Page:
Journal of Insect Physiology 56 (2010) 1901–1906
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Mechanical properties of elytra from Tribolium castaneum wild-type and body color mutant strains Joseph Lomakin a, Yasuyuki Arakane b,c, Karl J. Kramer b,d, Richard W. Beeman d, Michael R. Kanost b, Stevin H. Gehrke a,* a
Department of Chemical & Petroleum Engineering, The University of Kansas, 1530 W. 15th St., Lawrence, KS 66045, USA Department of Biochemistry, Kansas State University, Manhattan, KS 66506, USA Division of Plant Biotechnology, College of Agriculture and Life Science, Chonnam National University, Gwangju 500-757, Republic of Korea d Center for Grain and Animal Health Research, Agricultural Research Service, US Department of Agriculture, Manhattan, KS 66502, USA b c
A R T I C L E I N F O
A B S T R A C T
Article history: Received 5 October 2009 Received in revised form 11 August 2010 Accepted 11 August 2010
Cuticle tanning in insects involves simultaneous cuticular pigmentation and hardening or sclerotization. The dynamic mechanical properties of the highly modiﬁed and cuticle-rich forewings (elytra) from Tribolium castaneum (red ﬂour beetle) wild-type and body color mutant strains were investigated to relate body coloration and elytral mechanical properties. There was no statistically signiﬁcant variation in the storage modulus E0 among the elytra from jet, cola, sooty and black mutants or between the mutants and the wild-type GA-1 strain: E0 averaged 5.1 0.6 GPa regardless of body color. E0 is a power law function of oscillation frequency for all types. The power law exponent, n, averaged 0.032 0.001 for elytra from all genotypes except black; this small value indicated that the elytra are cross-linked. Black elytra, however, displayed a signiﬁcantly larger n of 0.047 0.004 and an increased loss tangent (tan d), suggesting that metabolic differences in the black mutant strain result in elytra that are less cross-linked and more pigmented than the other types. These results are consistent with the hypothesis that black elytra have a balanine-deﬁcient and dopamine-abundant metabolism, leading to greater melanin (black pigment) production, probably at the expense of cross-linking of cuticular proteins mediated by N-b-alanyldopamine quinone. ß 2010 Elsevier Ltd. All rights reserved.
Keywords: Tribolium castaneum Elytra Insect cuticle Cross-linking Tanning Sclerotization Pigmentation Dynamic mechanical analysis Melanin Catecholamine Red ﬂour beetle
1. Introduction Tanning is a complex process that involves hardening (sclerotization) and pigmentation or coloration of insect cuticle (Andersen et al., 1995, 1996; Sherald, 1980; Sugumaran, 1998). Changes in mechanical properties and coloration of the exoskeleton are governed primarily by interactions between cuticular proteins and oxidized catechols (Andersen, 2008; Hopkins and Kramer, 1992). Notably, the resulting cuticle may be quite variable in color and/or stiffness depending on the species, phenotype, body region and chemical composition. There are different measures of material ‘stiffness’, but the Young’s modulus (proportionality between stress and strain when Hooke’s Law holds) is the most commonly used. Young’s moduli of different cuticles can vary by more than two orders of magnitude at nearly constant density, a wider range than for any other common class of materials, whether biological or synthetic (Ashby and Johnson, 2002; Wegst and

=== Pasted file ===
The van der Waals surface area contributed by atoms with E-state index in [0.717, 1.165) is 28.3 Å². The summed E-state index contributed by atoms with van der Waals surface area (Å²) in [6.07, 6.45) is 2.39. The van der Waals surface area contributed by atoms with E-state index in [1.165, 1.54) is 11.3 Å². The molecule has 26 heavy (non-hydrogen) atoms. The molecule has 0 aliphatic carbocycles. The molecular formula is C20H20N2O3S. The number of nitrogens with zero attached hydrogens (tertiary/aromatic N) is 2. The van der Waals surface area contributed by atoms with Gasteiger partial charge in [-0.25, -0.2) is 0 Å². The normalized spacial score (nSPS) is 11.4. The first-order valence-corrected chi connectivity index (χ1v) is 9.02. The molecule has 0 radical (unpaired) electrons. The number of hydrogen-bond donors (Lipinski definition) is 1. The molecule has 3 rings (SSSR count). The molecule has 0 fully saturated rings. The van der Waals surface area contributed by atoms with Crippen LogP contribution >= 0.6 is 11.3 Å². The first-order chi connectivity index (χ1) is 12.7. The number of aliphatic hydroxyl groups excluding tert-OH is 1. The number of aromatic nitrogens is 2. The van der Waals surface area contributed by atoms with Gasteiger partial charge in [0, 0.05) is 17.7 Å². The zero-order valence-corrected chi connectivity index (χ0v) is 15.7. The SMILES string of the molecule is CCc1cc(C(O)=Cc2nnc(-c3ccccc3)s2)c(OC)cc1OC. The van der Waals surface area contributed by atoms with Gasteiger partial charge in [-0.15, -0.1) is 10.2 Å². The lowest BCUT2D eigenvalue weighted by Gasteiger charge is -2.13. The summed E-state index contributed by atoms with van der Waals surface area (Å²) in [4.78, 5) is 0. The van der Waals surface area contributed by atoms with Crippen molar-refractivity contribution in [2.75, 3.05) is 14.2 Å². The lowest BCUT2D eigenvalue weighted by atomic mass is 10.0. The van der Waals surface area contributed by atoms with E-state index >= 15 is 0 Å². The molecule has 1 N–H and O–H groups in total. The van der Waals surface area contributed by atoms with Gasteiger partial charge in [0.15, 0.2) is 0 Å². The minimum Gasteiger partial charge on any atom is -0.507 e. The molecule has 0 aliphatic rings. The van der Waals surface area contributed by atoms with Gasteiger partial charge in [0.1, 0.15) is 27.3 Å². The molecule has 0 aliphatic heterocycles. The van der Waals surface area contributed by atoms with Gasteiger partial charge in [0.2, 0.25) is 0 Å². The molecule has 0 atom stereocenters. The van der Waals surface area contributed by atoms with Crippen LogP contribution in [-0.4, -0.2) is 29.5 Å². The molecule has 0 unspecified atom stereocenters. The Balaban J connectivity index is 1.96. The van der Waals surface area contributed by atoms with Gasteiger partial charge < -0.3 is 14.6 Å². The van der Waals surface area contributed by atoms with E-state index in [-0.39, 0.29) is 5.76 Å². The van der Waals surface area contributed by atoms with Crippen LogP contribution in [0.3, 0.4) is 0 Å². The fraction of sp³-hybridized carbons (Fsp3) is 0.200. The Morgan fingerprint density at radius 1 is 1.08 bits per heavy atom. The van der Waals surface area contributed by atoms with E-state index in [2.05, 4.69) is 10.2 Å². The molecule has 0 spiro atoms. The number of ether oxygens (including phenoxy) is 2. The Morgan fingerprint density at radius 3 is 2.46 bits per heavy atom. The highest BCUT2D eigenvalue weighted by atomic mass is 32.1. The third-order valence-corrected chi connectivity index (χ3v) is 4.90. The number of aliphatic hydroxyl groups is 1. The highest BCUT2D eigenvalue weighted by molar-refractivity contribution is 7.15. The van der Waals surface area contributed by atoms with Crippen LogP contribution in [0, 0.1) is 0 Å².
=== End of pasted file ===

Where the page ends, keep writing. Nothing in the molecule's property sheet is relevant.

* Corresponding author. Tel.: +1 785 864 4956; fax: +1 785 864 4967. E-mail address: [email protected]
(S.H. Gehrke). 0022-1910/$ – see front matter ß 2010 Elsevier Ltd. All rights reserved. doi:10.1016/j.jinsphys.2010.08.012
Ashby, 2004). Cuticle can be soft and elastic, as in the case of a beetle’s dorsal abdominal cuticle, which can have a Young’s modulus of only 62 MPa but a fracture strain of 20% (Reynolds, 1975). However, a cuticular structure can also be very rigid, as in the case for a load-bearing grasshopper mandible, which has an elastic modulus measured by nanoindentation as high as 15,000 MPa (Cribb et al., 2008; Schoberl and Jager, 2006). Cuticle pigmentation may range from almost transparent and colorless to opaque and black (Hopkins and Kramer, 1991; Wittkopp and Beldada, 2009). In the red ﬂour beetle, Tribolium castaneum, a range of brown to black naturally occurring phenotypes has been reported (Wappner et al., 1995). The beetle’s color is believed to be derived from the particular combination of brown and black pigments. The black pigments are melanins formed from polymerization reactions of oxidized catecholamines. The reactions are initiated by oxidation of dopamine to its quinone (Czapla et al., 1988; Hopkins et al., 1984). Signiﬁcantly, the melanin pathway may be blocked by N-acylation of dopamine with acetate or b-alanine (Roseland et al., 1987; Kramer et al., 1989). In this case, the N-acyl derivatives N-acetyldopamine (NADA) and N-b-alanyldopamine (NBAD) become precursors of quinone tanning agents (Hopkins and
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Kramer, 1991; Hopkins and Kramer, 1992; Kramer et al., 2001). The N-acylated precursors can lead to the production of brown pigments. Hence, it is theorized that N-acylation and oxidative enzyme activities in vivo control the relative production of brown and melanic pigments, and that this balance determines the body color phenotypes of insects such as T. castaneum (Wittkopp and Beldada, 2009). The body color of insects has been implicated in sexual selection (Czapla et al., 1990; Lewis and Austad, 1994; Sokoloff et al., 1960), but coloration is also linked to survival. For example, increased melanization has been shown to increase the resistance of Drosophila strains to dehydration (Parkash et al., 2008). As a model tissue for use in the study of a relationship between color and mechanical properties, we have chosen the elytra or modiﬁed forewings of the red ﬂour beetle, T. castaneum. These composite dorsal appendages are cuticle-rich, serve as body covers to protect beetles against mechanical stress and dehydration, and are inherently important to insect viability, helping beetles to adapt to a variety of environments and stresses (Chen et al., 2007a,b). However, with the exception of basic puncture tests (Roseland et al., 1987), the mechanical properties of elytra from Tribolium wildtype strains and color body mutants remain unexplored. Since pigmentation and protein modiﬁcation reactions share common enzymes and organic precursors (Arakane et al., 2009; Kramer et al., 2001), we hypothesized that coloration changes may also indicate differences in cuticle mechanical properties. Thus the dynamic mechanical properties of elytra from several Tribolium body color phenotypes were determined for comparison with those of elytra from the GA1 wild-type strain. Dynamic mechanical analysis (DMA) can distinguish between elastic and viscous contributions to deformation resistance and thus can be utilized to evaluate the extent of cross-linking among the color phenotypes (Lomakin, 2009; Lomakin et al., submitted for publication). Hence, we hypothesize that DMA can help to establish correlations between a sample’s mechanical properties and the extent of protein cross-linking and pigment production.